It's a quality, quality film make no mistake.
Dedicated to Howard Zinn, the famous New Left historian, Even the Rain looks at imperialism from the perspective of the exploited. It is an interesting effort, but one that feels incredibly heavy-handed & propagandistic.
I appreciate that the film has good intentions, but the dialogue is so on the nose and the director has such a ferocious hatred for subtlety, that it makes me resistant to the whole endeavor. Not even Gael Garcia Bernal's dashing looks can distract me from the film's hagiographical take on peasant uprisings.
If you are really swept up in the 99% movement, then this film is meant to arouse you. However, if you like films that make you think as opposed to ones that drown you in ideology, then this film will offer you little more than one cool homage to Fellini's La Dolce Vita.
Fantastically beautiful film recalling equal parts Herzog and Malick perhaps weighed down slightly by a pointed political message. The cast is uniformly great, especially Juan Carlos Aduviri who was absolutely riveting, with a very interesting face (a compliment). Can't wait to pick this bad boy up on baby-blu.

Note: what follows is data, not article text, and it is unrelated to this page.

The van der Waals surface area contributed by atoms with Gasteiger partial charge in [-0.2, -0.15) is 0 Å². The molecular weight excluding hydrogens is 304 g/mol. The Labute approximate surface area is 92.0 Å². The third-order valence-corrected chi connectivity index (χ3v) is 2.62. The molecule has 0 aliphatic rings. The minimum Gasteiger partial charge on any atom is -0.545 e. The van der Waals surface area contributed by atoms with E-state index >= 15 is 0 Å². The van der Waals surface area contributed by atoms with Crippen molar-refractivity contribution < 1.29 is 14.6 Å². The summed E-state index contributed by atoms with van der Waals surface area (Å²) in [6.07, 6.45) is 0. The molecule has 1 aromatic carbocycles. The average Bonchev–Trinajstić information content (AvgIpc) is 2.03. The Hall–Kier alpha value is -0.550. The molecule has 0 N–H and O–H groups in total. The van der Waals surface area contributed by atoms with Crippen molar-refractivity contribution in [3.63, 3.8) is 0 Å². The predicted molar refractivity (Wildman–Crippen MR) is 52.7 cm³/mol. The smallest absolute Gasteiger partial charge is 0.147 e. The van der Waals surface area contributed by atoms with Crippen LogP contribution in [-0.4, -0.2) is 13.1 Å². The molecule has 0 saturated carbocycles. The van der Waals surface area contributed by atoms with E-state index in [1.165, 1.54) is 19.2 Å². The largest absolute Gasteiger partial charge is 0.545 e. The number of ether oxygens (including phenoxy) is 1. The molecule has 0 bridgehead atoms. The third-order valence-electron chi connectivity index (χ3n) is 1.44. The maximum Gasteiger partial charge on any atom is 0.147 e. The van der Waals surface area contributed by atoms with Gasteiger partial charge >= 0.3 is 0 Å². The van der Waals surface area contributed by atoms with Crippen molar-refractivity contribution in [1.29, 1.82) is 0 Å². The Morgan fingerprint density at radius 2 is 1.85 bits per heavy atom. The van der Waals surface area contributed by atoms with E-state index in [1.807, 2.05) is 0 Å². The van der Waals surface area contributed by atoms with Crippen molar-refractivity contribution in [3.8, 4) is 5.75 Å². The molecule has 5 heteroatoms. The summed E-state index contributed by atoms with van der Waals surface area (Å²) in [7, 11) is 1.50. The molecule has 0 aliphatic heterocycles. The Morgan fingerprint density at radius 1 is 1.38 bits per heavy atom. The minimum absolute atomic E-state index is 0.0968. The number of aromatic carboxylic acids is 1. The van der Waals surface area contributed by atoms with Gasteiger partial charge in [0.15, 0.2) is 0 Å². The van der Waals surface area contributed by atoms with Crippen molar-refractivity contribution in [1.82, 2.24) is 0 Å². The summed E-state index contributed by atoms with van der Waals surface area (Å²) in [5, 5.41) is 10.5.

This movie was a pretty accurate portrayal of how the film industry thinks whatever it's doing is the most important thing in the world. Well, this is true for humans in general, whatever we are involved in seems like life or death and even being in the thick of a juxtaposition of disparity, it's hard to see clearly. I loved the actor that played Gael Garcia Bernal's producer. I loved the scene where the women extras refuse to participate in acting out drowning the infants, even if the scene will be captured in a completely safe way. It's actually something I always think about with movies, especially when children are involved, in crafting very inappropriate/offensive or hard-to-watch scenes. Of course…